Appointed today to Sweden and Iceland – Denmark, Norway and Finland will almost certainly follow in due course – 65-year-old Archbishop Nowacki is of German descent and was ordained a priest for the Polish Diocese of Tarnów in 1970. In 1983, he began to work in the Holy See’s diplomatic service in Paraguay and Angola, and later at the Secretariat of State in Rome. In 2001, he became the Nuncio to Slovakia and was given the titular see of Blera near Rome. He was consecrated by Blessed Pope John Paul II. In 2007, he was appointed to Nicaragua, and today his third posting followed.

Archbishop Nowacki came under fire in 2007 when he was identified as a Communist collaborator in the 1970s. Cardinal Stanislaw Dziwisz, the archbishop of Kraków, came strongly to his defence, but nothing more seems to have come from the affair. Both Dziwisz and Blessed John Paul II seemed to consider or have considered Archbishop Nowacki an industrious and loyal collaborator and friend. This latest appointment certainly does not seem to indicate a change in that opinion from the part of Pope Benedict XVI.

Photo credit: Ján Duda

On today’s list that the Congregation for the Causes of Saints regularly publishes to announce the names of people whose miracles, martyrdoms or heroic virtues have officially been recognised by the Church and confirmed by the pope is the name of a Dutch priest: Father Louis Tijssen (1865-1929), the ‘Holy Dean of Sittard’.

The announcement comes some six months after the remains of Fr. Tijssen were reinterred in the church of Saint Peter in Sittard, Diocese of Roermond. This exhumation was part of the process to come to a future beatification or even canonisation of the beloved priest, whose life was considered exemplary by many around him (confirmed now by the Church), even when he was still alive. The remains were confirmed to be those of Fr. Tijssen, and his new resting place within the church will better allow future pilgrimages and veneration.

Venerable – as we may now refer to him – Louis Tijssen was born in 1865 and ordained a priest in 1888. He taught at the diocesan seminary of Rolduc and was appointed as parish priest of Susteren in 1911. In 1919, he was appointed as Dean of Sittard. He died there in 1929. People admired him for his devout prayer life and priestly ministry. Several prayers were answered upon his intercession and his beatification process was opened in 1957. All we need now, as the diocese notes, is a miracle.

The last Dutchman to be canonised was Saint Charles of Mount Argus, a Passionist priest, also from the Diocese of Roermond, who worked mainly in Ireland. He was declared a saint in 2007.

Below is this year’s list of recipients of the pallium, the woollen band of office denoting their being metropolitan archbishops. As always, the Holy Father will be handing the pallia out on the feast of Saints Peter and Paul, 29 June, although the ceremony is somewhat changed this year: to make the ceremony shorter, and, like the most recent consistory, to avoid any suggestion that it is a sacramental rite. Whereas the imposition of the pallia previously took place during a Eucharistic celebration, after the homily, it will now be moved to before the Mass. As the Holy See press office explains: “Indeed, the rites which take place during a Eucharistic celebration following the homily are normally Sacramental rites: Baptism, Confirmation, Ordination, Matrimony, Anointing of the Sick. The imposition of the pallium, on the other hand, is not Sacramental in nature”.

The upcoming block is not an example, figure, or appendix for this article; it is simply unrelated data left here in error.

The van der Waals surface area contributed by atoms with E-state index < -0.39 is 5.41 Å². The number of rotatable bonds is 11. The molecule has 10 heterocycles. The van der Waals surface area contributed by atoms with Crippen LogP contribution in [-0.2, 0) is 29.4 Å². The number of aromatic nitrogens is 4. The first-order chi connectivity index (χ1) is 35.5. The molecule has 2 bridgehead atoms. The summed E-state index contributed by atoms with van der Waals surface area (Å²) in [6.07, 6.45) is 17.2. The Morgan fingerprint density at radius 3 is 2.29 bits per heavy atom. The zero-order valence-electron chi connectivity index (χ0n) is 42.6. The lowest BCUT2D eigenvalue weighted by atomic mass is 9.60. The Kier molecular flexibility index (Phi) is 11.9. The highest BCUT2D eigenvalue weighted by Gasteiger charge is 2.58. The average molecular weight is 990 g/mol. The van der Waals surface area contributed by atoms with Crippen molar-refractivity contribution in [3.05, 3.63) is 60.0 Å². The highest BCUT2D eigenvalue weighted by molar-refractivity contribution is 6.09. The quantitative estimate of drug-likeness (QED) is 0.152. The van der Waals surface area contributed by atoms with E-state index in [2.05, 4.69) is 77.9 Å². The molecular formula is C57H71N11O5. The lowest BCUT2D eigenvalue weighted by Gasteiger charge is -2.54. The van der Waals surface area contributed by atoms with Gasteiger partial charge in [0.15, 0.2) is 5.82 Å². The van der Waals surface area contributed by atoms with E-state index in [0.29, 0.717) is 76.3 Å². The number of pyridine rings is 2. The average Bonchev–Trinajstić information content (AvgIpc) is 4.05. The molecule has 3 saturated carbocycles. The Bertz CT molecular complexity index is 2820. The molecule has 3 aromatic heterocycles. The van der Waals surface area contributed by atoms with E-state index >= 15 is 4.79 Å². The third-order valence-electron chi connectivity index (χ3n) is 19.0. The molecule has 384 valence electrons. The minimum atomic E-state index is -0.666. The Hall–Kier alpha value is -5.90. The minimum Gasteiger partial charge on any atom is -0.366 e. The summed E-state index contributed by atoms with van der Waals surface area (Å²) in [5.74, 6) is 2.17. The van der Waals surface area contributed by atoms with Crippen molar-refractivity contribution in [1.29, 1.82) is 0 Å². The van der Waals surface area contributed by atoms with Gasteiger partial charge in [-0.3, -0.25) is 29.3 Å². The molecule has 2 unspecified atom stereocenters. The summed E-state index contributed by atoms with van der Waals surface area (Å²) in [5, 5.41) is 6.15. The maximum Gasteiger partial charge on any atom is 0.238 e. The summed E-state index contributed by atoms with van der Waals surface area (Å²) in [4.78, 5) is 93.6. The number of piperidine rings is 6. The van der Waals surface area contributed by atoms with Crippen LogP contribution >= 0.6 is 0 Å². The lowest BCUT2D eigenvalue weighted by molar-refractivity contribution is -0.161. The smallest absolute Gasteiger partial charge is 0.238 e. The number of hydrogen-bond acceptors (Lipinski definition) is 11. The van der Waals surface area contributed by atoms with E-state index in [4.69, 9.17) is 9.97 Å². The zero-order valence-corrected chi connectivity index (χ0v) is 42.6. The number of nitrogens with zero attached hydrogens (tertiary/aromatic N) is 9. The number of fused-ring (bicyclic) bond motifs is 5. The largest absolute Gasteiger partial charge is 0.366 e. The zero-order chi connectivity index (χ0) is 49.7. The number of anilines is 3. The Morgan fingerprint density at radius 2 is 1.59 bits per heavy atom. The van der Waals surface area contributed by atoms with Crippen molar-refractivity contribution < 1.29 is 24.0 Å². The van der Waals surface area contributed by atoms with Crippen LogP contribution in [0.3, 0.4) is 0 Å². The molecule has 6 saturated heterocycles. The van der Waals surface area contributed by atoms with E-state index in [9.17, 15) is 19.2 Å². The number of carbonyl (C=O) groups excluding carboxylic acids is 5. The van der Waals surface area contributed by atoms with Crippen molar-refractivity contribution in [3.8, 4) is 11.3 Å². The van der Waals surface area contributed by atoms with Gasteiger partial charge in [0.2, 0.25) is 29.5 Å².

Africa

  • Ignatius Chama, Kasama, Zambia
  • Alfred Martins,  Lagos, Nigeria
  • Benedito Roberto C.S.Sp., Malanje, Angola
  • Gabriel Yaw Anokye, Kumasi, Ghana

Asia

  • Abp. D’Rozario

    Jose Advincula, Capiz, Philippines

  • Joseph Coutts, Karachi, Pakistan
  • Patrick D’Rozario C.S.C., Dhaka, Bangladesh
  • Thomas D’Souza, Calcutta, India
  • John Du, Palo, Philippines
  • John Moolachira, Guwahati, India
  • Luis  Tagle, Manila, Philippines
  • Romulo Valles, Davao, Philippines
  • Andrew Yeom Soo-jung, Seoul, Korea

Europe:

  • Stanisław Budzik, Lublin, Poland
  • Waclaw Depo, Czestochowa, Poland
  • Arrigo Miglio, Cagliari, Italy
  • Francesco Moraglia, Venice, Italy
  • Filippo Santoro, Taranto, Italy
  • Wiktor Skworc, Katowice, Poland
  • Pascal Wintzer, Poitiers, France
  • Rainer Cardinal Woelki, Berlin, Germany

North America

  • Samuel Aquila, Denver, United States
  • Jesus Cabrero Romero, San Luis Potosí, Mexico
  • Charles Chaput O.F.M., Philadelphia, United States
  • Luc Cyr, Sherbrooke, Canada
  • Paul-André Durocher, Gatineau, Canada
  • Joseph Harris C.S.Sp., Port of Spain, Trinidad and Tobago
  • Abp. Lépine

    Christian Lépine, Montreal, Canada

  • William Lori, Baltimore, United States
  • Mario Alberto Molina Palma O.A.R., Los Altos, Quetzaltenango-Totonicapan, Guatemala
  • Francisco Cardinal Robles Ortega, Guadalajara, Mexico
  • William Skurla, Pittsburgh of the Byzantines, United States
  • Valery Vienneau, Moncton, Canada

Oceania

  • Mark Coleridge, Brisbane, Australia
  • Timothy Costelloe S.D.B., Perth, Australia
  • Francesco Panfilo S.D.B., Rabaul, Papua New Guinea

South America

  • Esmeraldo Barreto de Farias, Porto Velho, Brazil
  • Jacinto Furtado de Brito Sobrinho, Teresina, Brazil
  • Airton dos Santos, Campinas, Brazil
  • Ulises Gutiérrez Reyes O. de M., Ciudad Bolívar, Venezuela
  • Wilson Jonck S.C.I., Florianópolis, Brazil
  • Paulo Mendes Peixoto, Uberaba, Brazil